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factors related to psychological problems and life satisfaction of newcomer turkish ımmigrants in the netherlands

Hünler, Olga Selin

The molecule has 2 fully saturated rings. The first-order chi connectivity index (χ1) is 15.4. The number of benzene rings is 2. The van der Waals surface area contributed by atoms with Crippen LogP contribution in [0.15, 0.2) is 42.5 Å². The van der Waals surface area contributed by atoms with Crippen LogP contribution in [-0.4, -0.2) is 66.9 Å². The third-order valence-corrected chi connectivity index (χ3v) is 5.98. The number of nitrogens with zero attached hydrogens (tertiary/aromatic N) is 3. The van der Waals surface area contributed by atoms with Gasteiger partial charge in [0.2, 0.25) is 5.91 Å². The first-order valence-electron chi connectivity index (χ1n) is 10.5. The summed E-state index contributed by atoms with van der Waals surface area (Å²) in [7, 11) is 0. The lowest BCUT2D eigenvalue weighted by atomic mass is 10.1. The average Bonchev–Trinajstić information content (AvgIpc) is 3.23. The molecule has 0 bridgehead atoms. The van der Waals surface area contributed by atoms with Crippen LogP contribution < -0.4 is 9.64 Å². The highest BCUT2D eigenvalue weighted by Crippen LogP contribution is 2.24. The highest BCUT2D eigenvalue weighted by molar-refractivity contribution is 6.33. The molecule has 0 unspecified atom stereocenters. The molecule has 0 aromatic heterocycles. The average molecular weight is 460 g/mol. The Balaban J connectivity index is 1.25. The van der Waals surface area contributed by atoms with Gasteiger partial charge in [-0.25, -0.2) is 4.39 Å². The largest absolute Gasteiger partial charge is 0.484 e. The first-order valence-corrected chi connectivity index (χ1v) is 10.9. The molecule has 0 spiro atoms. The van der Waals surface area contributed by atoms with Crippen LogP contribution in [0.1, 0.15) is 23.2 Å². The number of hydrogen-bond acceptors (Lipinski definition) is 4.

The aim of this study is to investigate the vulnerability stress model in prediction of the psychological problems and life satisfaction of newcomer Turkish immigrants in the Netherlands. Vulnerability factors were considered to be personal characteristics of immigrants which they had both prior and after to their arrival. Stress factors, on the other hand, were selected based on the immigrants’ experiences after their arrival. Depending upon this distinction, attachment, independent and interdependent self construals, ethnic identity and ethnic self-esteem, religiousness, religious support, and social support were all organised as vulnerability factors. Migration related factors, namely time spent in the Netherlands, level of spoken Dutch, level of socialisation with Dutch natives, level of media use, satisfaction with life in the Netherlands, perceived discrimination, and acculturation orientations were organised as stress factors. Psychological problems of the immigrants were measured by their scores of depression, anxiety, and psychosomatic complaints. The participants of the study were 109 newcomer Turkish immigrants who arrived in the Netherlands after 1998. In the regression analysis that attempted to predict the psychological problems of immigrants, the results revealed several significant effects including gender, host culture acculturation orientation, perceived discrimination, and independent self construals. Furthermore, the interaction of independent self construal and host culture acculturation orientation as well as the interaction of religion and host culture orientation showed significant effects on psychological problems. In the regression analysis to predict life satisfaction, only independent self construal revealed a significant relationship with life satisfaction.